Now that the biggest changes to gameplay are out of the way, it’s finally time to discuss the changes to the core game modes. There is no longer any such thing as offline franchise mode, Superstar Mode, or online leagues at all. Those labels no longer exist in Madden. Instead, there is one single mode called Connected Careers. This is a really smart way for them to streamline all of the game modes, and hopefully means that updates and upgrades will be easier, since it applies to everything instead of updating specific modes one at a time.

Now, when you start a Career you choose either Offline or Online, then you choose to play as a Player or a Coach. If you choose Coach, this is Franchise mode with a twist. You can create your own coach from scratch (for which they added GameFace, it allows you to upload your images online and create a real 3D model of you in the game,) take over the role of a current coach, or take on the role of a legendary coach. This adds a lot of re-playability and depth to franchise mode right from the start. Once you get in, there is a brand new interface for this mode as well. The News screen is by far the nicest – it features a news headline screen with the top stories from around the league, along with a fake Twitter feed on the right side. EA got many Twitter personalities to lend their touch, and it really puts a nice bow on top of this package they’ve created.

Connected Career for Players is exactly the same, but you don’t get to manage and control the entire team – only one player. It has the same general setup as well for choosing a new player, current player, or legendary player. However, the best addition that this has for both is the XP system. For example, as a player if I reach my weekly milestone of rushing for 100 yards, I get an XP bonus for that. If I reach 1,000 rushing yards in a season, I get an XP bonus for that. The list of rewards and goals goes on and on, and you then spend those to upgrade your player’s stats and traits, or your coaches stats and traits. It is a very elegant feature that streamlines all of the modes together, and is surprisingly deep for a first attempt.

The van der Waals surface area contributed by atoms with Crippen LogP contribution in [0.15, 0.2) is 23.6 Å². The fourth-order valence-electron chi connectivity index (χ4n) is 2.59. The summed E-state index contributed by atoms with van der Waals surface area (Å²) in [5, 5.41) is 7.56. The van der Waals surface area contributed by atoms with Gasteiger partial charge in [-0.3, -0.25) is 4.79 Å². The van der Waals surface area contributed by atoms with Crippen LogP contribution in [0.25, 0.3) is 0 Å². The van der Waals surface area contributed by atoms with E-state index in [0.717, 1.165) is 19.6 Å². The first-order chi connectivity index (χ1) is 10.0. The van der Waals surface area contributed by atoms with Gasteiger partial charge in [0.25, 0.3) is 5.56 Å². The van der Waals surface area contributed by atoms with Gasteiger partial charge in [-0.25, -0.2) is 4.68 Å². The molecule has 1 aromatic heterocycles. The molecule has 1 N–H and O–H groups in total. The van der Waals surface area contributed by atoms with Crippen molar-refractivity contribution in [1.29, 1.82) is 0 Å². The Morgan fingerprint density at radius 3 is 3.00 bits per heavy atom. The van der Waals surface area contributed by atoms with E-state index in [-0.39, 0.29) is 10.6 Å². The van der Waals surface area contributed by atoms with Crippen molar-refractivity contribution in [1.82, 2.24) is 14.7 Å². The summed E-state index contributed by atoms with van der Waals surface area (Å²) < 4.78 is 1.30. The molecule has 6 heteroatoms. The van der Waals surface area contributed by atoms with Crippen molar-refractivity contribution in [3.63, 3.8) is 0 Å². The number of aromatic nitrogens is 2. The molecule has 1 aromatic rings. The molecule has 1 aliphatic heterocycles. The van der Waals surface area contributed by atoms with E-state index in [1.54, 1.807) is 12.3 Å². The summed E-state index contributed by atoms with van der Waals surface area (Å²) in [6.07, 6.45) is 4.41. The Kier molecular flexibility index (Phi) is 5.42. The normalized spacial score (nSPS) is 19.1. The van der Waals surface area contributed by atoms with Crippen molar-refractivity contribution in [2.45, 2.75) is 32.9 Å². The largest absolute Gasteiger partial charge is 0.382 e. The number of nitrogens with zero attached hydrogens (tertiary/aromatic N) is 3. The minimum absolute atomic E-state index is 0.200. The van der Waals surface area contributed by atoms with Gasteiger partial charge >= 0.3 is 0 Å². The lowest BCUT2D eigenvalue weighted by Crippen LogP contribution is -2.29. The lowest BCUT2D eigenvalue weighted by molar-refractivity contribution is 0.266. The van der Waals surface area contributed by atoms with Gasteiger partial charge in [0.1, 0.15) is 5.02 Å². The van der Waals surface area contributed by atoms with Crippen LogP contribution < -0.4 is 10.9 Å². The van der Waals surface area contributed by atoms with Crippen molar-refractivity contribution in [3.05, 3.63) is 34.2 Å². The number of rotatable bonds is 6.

However, since this is the first version of this mode, there are quite a few issues. First of all, the rewards and goals are nice, but do get repetitive after a while. It would have been nice to have smaller in game rewards as well, instead of just the larger ones you track outside of a game. Most importantly though, is that the rest of your team just really sucks compared to your character, regardless of ratings.

The player should definitely want to be the star, but the game forces you to be the star, or you will almost always lose. When my running back was on the field, the quarterback could not complete a pass to save his life. If I’m averaging over 100 yards a game, but we are still ranked 31st overall for offense, something seems off. Furthermore, sometimes when you are wide open, the quarterback just won’t throw the ball to you, even if you call for it. This bothered me most, because on screen plays he literally would only stand there and get sacked. Every single time.